IFR-Non-core corporate bond debate

(The following story appeared in the December 11 issue of
the International Financing Review, a Thomson Reuters
publication)

By Andrew Perrin

LONDON, Dec 13 (IFR) – The latest bout of eurozone sovereign
debt-fuelled volatility has led to the widening of non-core
eurozone corporate bond spreads, raising fears that the crisis
has curtailed these entities’ access to international capital
markets.

This has also triggered a debate as to whether these
valuations are actually a fair reflection of fundamental credit
risk, particularly with regard to the more international
companies that generate much of their revenues abroad.

Bankers argue that less volatile and better-rated frequent
corporate issuers should be able to do deals when the bond
market is open, at the right price.

But the recent surge in peripheral eurozone sovereign debt
yields has led to an unusual situation, in which many corporate
bonds are yielding less than their sovereigns, sparking the
belief that this is not an accurate indication of the credit
risk attached to those issuers.

European credit investors have balked in the past at buying
a corporate bond at lower yields than the company’s government’s
bonds. That was indeed the case until a few weeks ago, when ENI,
an Aa3/A+ rated Italian energy company that generated less than
one-third of its revenues domestically in 2009, managed to take
out EUR 1bn of seven-year money at about 15bp less than the
equivalent BTP.

However, hopes that this is the start of a more pragmatic
approach by investors should be tempered by the thought that ENI
might be a special case because it operates in the global energy
sector, where investors are more likely to look at international
peers, and by the fact that the crisis has not hit Italy as
badly as it has affected Ireland, Portugal and Spain.

“While there are good reasons for a multinational corporate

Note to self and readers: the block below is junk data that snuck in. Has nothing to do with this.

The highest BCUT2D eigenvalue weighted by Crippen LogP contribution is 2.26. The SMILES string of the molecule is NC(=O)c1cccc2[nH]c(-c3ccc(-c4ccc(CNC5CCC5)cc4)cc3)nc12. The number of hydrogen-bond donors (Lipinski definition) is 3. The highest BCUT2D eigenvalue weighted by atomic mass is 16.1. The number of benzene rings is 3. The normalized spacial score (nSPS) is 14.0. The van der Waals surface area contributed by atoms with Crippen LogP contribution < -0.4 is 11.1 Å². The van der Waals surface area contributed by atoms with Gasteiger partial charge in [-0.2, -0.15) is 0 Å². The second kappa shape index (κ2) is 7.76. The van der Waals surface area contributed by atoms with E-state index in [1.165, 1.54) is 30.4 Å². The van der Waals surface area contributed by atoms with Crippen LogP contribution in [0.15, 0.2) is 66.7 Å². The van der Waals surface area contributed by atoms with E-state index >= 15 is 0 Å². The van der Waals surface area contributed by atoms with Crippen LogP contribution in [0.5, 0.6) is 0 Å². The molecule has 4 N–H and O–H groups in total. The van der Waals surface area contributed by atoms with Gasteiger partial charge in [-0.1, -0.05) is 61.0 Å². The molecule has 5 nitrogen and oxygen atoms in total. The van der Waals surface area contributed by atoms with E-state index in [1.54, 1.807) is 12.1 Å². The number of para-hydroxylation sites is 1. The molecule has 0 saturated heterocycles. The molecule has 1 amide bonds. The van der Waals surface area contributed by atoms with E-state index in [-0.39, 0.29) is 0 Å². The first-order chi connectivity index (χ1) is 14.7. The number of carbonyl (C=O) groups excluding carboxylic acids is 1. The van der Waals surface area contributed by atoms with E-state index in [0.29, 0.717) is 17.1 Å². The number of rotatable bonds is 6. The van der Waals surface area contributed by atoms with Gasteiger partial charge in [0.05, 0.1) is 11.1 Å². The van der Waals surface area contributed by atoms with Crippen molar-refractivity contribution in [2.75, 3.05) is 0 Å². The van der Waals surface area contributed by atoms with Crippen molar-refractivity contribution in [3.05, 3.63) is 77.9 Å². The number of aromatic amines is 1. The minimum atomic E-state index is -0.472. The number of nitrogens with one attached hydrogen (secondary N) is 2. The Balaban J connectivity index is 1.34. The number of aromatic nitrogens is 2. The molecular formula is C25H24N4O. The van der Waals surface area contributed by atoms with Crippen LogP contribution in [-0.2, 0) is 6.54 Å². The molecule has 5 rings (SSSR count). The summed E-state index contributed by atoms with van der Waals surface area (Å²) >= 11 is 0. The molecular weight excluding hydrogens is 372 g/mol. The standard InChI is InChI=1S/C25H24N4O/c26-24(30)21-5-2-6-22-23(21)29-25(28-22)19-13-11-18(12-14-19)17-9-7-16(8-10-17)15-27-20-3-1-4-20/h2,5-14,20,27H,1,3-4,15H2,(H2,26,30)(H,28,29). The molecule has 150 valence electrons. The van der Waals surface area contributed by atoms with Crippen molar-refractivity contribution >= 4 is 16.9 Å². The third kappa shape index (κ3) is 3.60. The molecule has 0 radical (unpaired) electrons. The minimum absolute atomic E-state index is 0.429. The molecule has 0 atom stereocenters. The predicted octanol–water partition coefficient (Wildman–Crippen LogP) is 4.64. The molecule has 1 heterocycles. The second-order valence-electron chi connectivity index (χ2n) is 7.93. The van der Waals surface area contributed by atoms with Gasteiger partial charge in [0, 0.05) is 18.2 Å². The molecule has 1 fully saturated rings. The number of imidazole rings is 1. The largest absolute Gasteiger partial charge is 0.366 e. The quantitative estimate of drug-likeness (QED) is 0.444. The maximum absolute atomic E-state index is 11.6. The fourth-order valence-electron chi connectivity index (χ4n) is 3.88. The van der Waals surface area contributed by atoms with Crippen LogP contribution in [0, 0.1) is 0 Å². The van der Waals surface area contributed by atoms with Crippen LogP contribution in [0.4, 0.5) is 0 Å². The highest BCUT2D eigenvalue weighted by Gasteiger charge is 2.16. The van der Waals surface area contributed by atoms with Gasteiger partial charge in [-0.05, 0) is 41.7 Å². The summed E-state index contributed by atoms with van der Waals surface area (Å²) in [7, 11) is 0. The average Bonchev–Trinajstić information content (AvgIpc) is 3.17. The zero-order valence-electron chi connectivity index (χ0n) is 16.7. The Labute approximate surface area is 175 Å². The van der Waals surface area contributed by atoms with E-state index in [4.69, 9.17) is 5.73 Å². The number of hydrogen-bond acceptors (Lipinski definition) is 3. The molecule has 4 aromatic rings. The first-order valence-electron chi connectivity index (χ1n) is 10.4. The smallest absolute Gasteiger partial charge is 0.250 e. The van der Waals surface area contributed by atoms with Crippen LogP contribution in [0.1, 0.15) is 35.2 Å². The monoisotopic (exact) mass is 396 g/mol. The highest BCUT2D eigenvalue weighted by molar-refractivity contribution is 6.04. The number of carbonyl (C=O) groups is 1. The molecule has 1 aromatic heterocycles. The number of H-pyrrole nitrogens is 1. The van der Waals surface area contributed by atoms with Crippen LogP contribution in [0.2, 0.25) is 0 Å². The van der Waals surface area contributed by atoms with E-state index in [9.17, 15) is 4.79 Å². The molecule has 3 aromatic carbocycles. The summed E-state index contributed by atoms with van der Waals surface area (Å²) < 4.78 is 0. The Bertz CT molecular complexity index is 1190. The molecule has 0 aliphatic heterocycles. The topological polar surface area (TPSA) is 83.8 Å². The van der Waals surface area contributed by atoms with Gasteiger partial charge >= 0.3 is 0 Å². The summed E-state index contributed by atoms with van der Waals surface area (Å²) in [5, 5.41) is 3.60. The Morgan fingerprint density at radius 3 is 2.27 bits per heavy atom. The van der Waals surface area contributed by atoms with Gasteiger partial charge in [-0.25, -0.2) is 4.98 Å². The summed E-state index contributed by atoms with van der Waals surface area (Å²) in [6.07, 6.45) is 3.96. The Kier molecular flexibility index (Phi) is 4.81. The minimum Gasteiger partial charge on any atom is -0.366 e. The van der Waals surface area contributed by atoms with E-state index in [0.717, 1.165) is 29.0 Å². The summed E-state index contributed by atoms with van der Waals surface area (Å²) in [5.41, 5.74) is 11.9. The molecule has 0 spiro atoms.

bond to trade through the respective sovereign, the evolution
and assessment of sovereign risk will remain one of the key
drivers of spreads for corporate bonds from peripheral countries
and credit markets in general,” said Markus Wiedemann, senior
fund manager for corporates at DWS Investments.

He highlighted Spanish telecoms giant Telefonica, which
earns more than 60% of its revenues outside Spain, has stable
Baa1/A- ratings and a solid footprint in Latin America.

“This is a strong company with a positive credit story and
there is no reason why it should not trade through Spanish
government bonds,” Wiedemann said, adding that he would be
prepared to add corporate risk at tighter levels than the
sovereign.

As it happens, when Telefonica reopened the investment-grade
Spanish corporate market in September after a six-month hiatus,
it raised EUR1bn of seven-year funding at mid-swaps plus 148bp,
approximately flat to the Double A rated government yield curve.
It now trades around 35bp through Bonos.

James Briggs, a credit portfolio manager at Henderson Global
Investors, argues that this phenomenon should really be limited
to multinational companies such as Nestle and Unilever, which
have the true global diversification that would allow them to
move their operations to a different geographical location if
necessary.

“There are very few companies in Euroland that meet this
criterion, with the vast majority stuck in a specific location,
either by virtue of their asset base or due to national